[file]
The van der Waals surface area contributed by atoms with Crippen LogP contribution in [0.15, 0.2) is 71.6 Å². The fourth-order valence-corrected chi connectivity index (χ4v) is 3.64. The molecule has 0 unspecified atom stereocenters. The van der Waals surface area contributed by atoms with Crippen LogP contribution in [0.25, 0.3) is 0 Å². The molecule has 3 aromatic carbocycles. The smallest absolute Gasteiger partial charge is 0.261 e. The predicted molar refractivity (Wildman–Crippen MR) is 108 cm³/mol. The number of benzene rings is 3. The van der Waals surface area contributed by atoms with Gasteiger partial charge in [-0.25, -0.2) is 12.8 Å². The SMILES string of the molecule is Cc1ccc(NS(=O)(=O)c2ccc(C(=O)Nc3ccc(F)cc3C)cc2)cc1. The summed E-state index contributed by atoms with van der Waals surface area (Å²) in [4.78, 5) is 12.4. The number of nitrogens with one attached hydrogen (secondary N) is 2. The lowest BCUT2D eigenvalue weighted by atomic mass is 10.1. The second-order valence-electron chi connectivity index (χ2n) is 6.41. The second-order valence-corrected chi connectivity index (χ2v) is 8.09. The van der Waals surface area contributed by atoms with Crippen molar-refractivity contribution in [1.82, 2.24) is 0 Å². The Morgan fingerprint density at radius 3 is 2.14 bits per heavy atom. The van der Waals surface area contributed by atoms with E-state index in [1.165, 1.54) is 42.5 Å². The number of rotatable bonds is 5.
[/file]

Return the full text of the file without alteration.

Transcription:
The van der Waals surface area contributed by atoms with Crippen LogP contribution in [0.15, 0.2) is 71.6 Å². The fourth-order valence-corrected chi connectivity index (χ4v) is 3.64. The molecule has 0 unspecified atom stereocenters. The van der Waals surface area contributed by atoms with Crippen LogP contribution in [0.25, 0.3) is 0 Å². The molecule has 3 aromatic carbocycles. The smallest absolute Gasteiger partial charge is 0.261 e. The predicted molar refractivity (Wildman–Crippen MR) is 108 cm³/mol. The number of benzene rings is 3. The van der Waals surface area contributed by atoms with Gasteiger partial charge in [-0.25, -0.2) is 12.8 Å². The SMILES string of the molecule is Cc1ccc(NS(=O)(=O)c2ccc(C(=O)Nc3ccc(F)cc3C)cc2)cc1. The summed E-state index contributed by atoms with van der Waals surface area (Å²) in [4.78, 5) is 12.4. The number of nitrogens with one attached hydrogen (secondary N) is 2. The lowest BCUT2D eigenvalue weighted by atomic mass is 10.1. The second-order valence-electron chi connectivity index (χ2n) is 6.41. The second-order valence-corrected chi connectivity index (χ2v) is 8.09. The van der Waals surface area contributed by atoms with Crippen molar-refractivity contribution in [1.82, 2.24) is 0 Å². The Morgan fingerprint density at radius 3 is 2.14 bits per heavy atom. The van der Waals surface area contributed by atoms with E-state index in [1.165, 1.54) is 42.5 Å². The number of rotatable bonds is 5.